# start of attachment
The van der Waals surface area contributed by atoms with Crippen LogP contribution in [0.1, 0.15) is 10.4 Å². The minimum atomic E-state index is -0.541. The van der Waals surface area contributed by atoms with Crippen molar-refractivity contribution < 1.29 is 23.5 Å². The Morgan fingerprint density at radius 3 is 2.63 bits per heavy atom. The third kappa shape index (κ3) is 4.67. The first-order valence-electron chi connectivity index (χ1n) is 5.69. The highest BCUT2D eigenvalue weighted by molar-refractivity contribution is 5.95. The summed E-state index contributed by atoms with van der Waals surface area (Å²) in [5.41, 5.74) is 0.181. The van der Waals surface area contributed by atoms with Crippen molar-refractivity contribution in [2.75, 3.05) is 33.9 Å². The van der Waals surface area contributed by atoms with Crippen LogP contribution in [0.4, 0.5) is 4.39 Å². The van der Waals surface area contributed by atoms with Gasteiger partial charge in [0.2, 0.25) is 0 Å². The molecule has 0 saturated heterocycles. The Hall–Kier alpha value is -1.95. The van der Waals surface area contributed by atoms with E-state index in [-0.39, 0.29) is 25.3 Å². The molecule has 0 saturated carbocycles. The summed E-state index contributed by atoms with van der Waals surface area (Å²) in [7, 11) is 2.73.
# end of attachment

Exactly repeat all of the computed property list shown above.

The van der Waals surface area contributed by atoms with Crippen LogP contribution in [0.1, 0.15) is 10.4 Å². The minimum atomic E-state index is -0.541. The van der Waals surface area contributed by atoms with Crippen molar-refractivity contribution < 1.29 is 23.5 Å². The Morgan fingerprint density at radius 3 is 2.63 bits per heavy atom. The third kappa shape index (κ3) is 4.67. The first-order valence-electron chi connectivity index (χ1n) is 5.69. The highest BCUT2D eigenvalue weighted by molar-refractivity contribution is 5.95. The summed E-state index contributed by atoms with van der Waals surface area (Å²) in [5.41, 5.74) is 0.181. The van der Waals surface area contributed by atoms with Crippen molar-refractivity contribution in [2.75, 3.05) is 33.9 Å². The van der Waals surface area contributed by atoms with Crippen LogP contribution in [0.4, 0.5) is 4.39 Å². The van der Waals surface area contributed by atoms with Gasteiger partial charge in [0.2, 0.25) is 0 Å². The molecule has 0 saturated heterocycles. The Hall–Kier alpha value is -1.95. The van der Waals surface area contributed by atoms with E-state index in [-0.39, 0.29) is 25.3 Å². The molecule has 0 saturated carbocycles. The summed E-state index contributed by atoms with van der Waals surface area (Å²) in [7, 11) is 2.73.